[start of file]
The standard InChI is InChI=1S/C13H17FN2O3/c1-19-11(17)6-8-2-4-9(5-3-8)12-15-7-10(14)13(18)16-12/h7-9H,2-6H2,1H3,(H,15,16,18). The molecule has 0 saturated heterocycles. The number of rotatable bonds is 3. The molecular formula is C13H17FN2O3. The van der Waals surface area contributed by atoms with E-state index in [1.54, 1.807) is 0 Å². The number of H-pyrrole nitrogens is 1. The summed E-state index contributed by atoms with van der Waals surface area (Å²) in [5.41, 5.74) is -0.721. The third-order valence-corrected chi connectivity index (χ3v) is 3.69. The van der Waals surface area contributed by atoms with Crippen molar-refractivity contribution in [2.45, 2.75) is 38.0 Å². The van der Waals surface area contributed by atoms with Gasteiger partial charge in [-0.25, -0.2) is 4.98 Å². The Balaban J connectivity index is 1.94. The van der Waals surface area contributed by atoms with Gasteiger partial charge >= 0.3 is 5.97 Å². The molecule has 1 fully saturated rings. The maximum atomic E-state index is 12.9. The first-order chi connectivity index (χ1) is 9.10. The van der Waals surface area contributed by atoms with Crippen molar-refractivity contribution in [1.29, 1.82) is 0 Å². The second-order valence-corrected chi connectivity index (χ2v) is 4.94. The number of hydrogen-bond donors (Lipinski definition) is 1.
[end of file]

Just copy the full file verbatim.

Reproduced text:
The standard InChI is InChI=1S/C13H17FN2O3/c1-19-11(17)6-8-2-4-9(5-3-8)12-15-7-10(14)13(18)16-12/h7-9H,2-6H2,1H3,(H,15,16,18). The molecule has 0 saturated heterocycles. The number of rotatable bonds is 3. The molecular formula is C13H17FN2O3. The van der Waals surface area contributed by atoms with E-state index in [1.54, 1.807) is 0 Å². The number of H-pyrrole nitrogens is 1. The summed E-state index contributed by atoms with van der Waals surface area (Å²) in [5.41, 5.74) is -0.721. The third-order valence-corrected chi connectivity index (χ3v) is 3.69. The van der Waals surface area contributed by atoms with Crippen molar-refractivity contribution in [2.45, 2.75) is 38.0 Å². The van der Waals surface area contributed by atoms with Gasteiger partial charge in [-0.25, -0.2) is 4.98 Å². The Balaban J connectivity index is 1.94. The van der Waals surface area contributed by atoms with Gasteiger partial charge >= 0.3 is 5.97 Å². The molecule has 1 fully saturated rings. The maximum atomic E-state index is 12.9. The first-order chi connectivity index (χ1) is 9.10. The van der Waals surface area contributed by atoms with Crippen molar-refractivity contribution in [1.29, 1.82) is 0 Å². The second-order valence-corrected chi connectivity index (χ2v) is 4.94. The number of hydrogen-bond donors (Lipinski definition) is 1.